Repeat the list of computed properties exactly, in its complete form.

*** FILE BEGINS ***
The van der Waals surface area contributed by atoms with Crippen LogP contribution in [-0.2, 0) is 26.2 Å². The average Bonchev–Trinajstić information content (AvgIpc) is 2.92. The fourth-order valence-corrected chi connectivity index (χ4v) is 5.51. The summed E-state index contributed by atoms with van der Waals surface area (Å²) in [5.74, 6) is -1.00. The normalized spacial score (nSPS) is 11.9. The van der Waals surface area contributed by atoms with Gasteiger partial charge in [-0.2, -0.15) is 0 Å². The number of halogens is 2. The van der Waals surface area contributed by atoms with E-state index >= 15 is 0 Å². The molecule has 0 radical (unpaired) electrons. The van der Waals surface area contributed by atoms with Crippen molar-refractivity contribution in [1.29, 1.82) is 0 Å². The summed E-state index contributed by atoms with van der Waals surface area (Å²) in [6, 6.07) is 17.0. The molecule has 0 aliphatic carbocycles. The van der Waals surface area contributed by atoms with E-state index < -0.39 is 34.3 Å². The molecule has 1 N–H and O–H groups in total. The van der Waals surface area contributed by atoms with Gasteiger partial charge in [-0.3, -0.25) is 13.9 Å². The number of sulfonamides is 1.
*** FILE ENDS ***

The van der Waals surface area contributed by atoms with Crippen LogP contribution in [-0.2, 0) is 26.2 Å². The average Bonchev–Trinajstić information content (AvgIpc) is 2.92. The fourth-order valence-corrected chi connectivity index (χ4v) is 5.51. The summed E-state index contributed by atoms with van der Waals surface area (Å²) in [5.74, 6) is -1.00. The normalized spacial score (nSPS) is 11.9. The van der Waals surface area contributed by atoms with Gasteiger partial charge in [-0.2, -0.15) is 0 Å². The number of halogens is 2. The van der Waals surface area contributed by atoms with E-state index >= 15 is 0 Å². The molecule has 0 radical (unpaired) electrons. The van der Waals surface area contributed by atoms with Crippen molar-refractivity contribution in [1.29, 1.82) is 0 Å². The summed E-state index contributed by atoms with van der Waals surface area (Å²) in [6, 6.07) is 17.0. The molecule has 0 aliphatic carbocycles. The van der Waals surface area contributed by atoms with E-state index < -0.39 is 34.3 Å². The molecule has 1 N–H and O–H groups in total. The van der Waals surface area contributed by atoms with Gasteiger partial charge in [-0.3, -0.25) is 13.9 Å². The number of sulfonamides is 1.